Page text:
For the first time, many nations that heavily use coal promised to get rid of using fossil fuel or to accelerate present plans to reach the goal. Other countries, meanwhile, committed to stopping investing actions in new coal-fired power plants, AP News reported.
The pledges were done during the U.N. climate summit in Glasgow, Scotland, U.K. business secretary Kwasi Kwarteng said, which means that the “end of coal is in sight.” However, some of the main economies did not put their target date for cutting their reliance on coal – a huge source of global warming emissions – critics said.
Poland, Ukraine, Chile, and Vietnam are only some of the counties that reset or scheduled their end on coal use earlier, the British government said.
The deal was described by Kwarteng as a “milestone moment in our global efforts to tackle climate change,” but “glaring gaps” were pointed out by his counterpart in the Labour Party, which include the insufficiency of pledges for huge emitters to cut the growing domestic coal.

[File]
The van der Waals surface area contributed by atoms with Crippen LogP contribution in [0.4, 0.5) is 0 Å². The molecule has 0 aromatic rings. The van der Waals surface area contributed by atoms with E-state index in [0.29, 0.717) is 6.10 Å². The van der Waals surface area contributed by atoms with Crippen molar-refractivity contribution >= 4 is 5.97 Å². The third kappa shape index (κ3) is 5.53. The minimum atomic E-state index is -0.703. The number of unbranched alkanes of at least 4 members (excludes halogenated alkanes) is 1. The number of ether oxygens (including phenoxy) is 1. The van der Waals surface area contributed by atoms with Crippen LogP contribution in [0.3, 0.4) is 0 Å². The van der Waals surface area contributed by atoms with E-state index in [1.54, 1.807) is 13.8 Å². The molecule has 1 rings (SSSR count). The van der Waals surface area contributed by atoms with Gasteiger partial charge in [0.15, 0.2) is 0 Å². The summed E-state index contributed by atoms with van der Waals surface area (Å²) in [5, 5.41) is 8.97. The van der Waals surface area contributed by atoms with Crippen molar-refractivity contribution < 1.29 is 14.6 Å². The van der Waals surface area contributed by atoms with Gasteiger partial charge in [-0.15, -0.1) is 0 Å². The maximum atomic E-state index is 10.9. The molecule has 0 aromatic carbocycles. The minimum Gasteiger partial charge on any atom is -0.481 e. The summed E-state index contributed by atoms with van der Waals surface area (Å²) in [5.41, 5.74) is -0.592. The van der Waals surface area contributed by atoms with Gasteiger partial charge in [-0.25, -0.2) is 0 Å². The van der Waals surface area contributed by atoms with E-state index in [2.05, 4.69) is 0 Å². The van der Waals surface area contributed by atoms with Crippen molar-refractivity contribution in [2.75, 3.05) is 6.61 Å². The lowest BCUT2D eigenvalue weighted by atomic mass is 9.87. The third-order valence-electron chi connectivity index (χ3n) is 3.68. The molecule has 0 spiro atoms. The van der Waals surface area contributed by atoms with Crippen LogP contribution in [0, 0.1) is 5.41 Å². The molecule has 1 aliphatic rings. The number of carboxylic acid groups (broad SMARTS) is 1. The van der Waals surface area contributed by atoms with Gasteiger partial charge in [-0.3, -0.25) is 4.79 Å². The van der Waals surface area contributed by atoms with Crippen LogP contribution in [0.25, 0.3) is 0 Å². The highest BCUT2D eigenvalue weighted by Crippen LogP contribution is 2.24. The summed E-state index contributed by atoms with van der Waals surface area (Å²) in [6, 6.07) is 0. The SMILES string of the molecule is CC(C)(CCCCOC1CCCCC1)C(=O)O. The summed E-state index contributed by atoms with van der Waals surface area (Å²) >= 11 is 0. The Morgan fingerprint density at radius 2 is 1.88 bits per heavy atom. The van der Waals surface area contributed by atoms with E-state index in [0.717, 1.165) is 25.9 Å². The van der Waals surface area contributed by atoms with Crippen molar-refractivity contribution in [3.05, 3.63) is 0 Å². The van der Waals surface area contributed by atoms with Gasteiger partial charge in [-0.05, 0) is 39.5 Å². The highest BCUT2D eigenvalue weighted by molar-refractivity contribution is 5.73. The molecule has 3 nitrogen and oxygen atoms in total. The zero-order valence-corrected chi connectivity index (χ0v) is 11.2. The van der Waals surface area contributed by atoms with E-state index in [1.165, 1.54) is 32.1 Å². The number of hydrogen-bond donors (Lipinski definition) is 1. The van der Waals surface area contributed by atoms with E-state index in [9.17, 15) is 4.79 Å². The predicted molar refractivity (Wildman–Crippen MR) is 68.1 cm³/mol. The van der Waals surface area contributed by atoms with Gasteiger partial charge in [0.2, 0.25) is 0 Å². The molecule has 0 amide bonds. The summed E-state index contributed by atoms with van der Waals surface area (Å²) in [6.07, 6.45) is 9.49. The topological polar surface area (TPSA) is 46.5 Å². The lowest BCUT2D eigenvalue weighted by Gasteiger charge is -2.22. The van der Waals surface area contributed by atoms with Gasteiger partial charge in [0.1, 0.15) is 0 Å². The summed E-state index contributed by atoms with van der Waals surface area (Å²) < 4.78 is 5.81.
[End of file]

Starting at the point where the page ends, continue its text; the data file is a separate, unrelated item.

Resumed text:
Ed Miliband, the opposition’s business spokesperson, said that no promises were heard to get rid of other major fossil fuel sources like oil and gas.
Major economies including the United States, China, Japan and India have not determined their target dates to stop burning coal.
But so far, the commitments given by some counties during the Oct. 31 to Nov. 12 summit is a sign of increasing drive to get rid of coal use, experts said.
“Today’s commitments will help to shift whole continents on their journey to phase out coal,” according to Dave Jones of Ember, an energy think tank.
“The progress on coal being shown at COP26 demonstrates that the conditions are ripe for a global coal exit,” a senior researcher at another environmental think tank, E3G, Leo Roberts, said. “We now need to see the incoming massive scale-up in clean energy finance made available quickly to ensure all countries can confidently move from coal to clean.”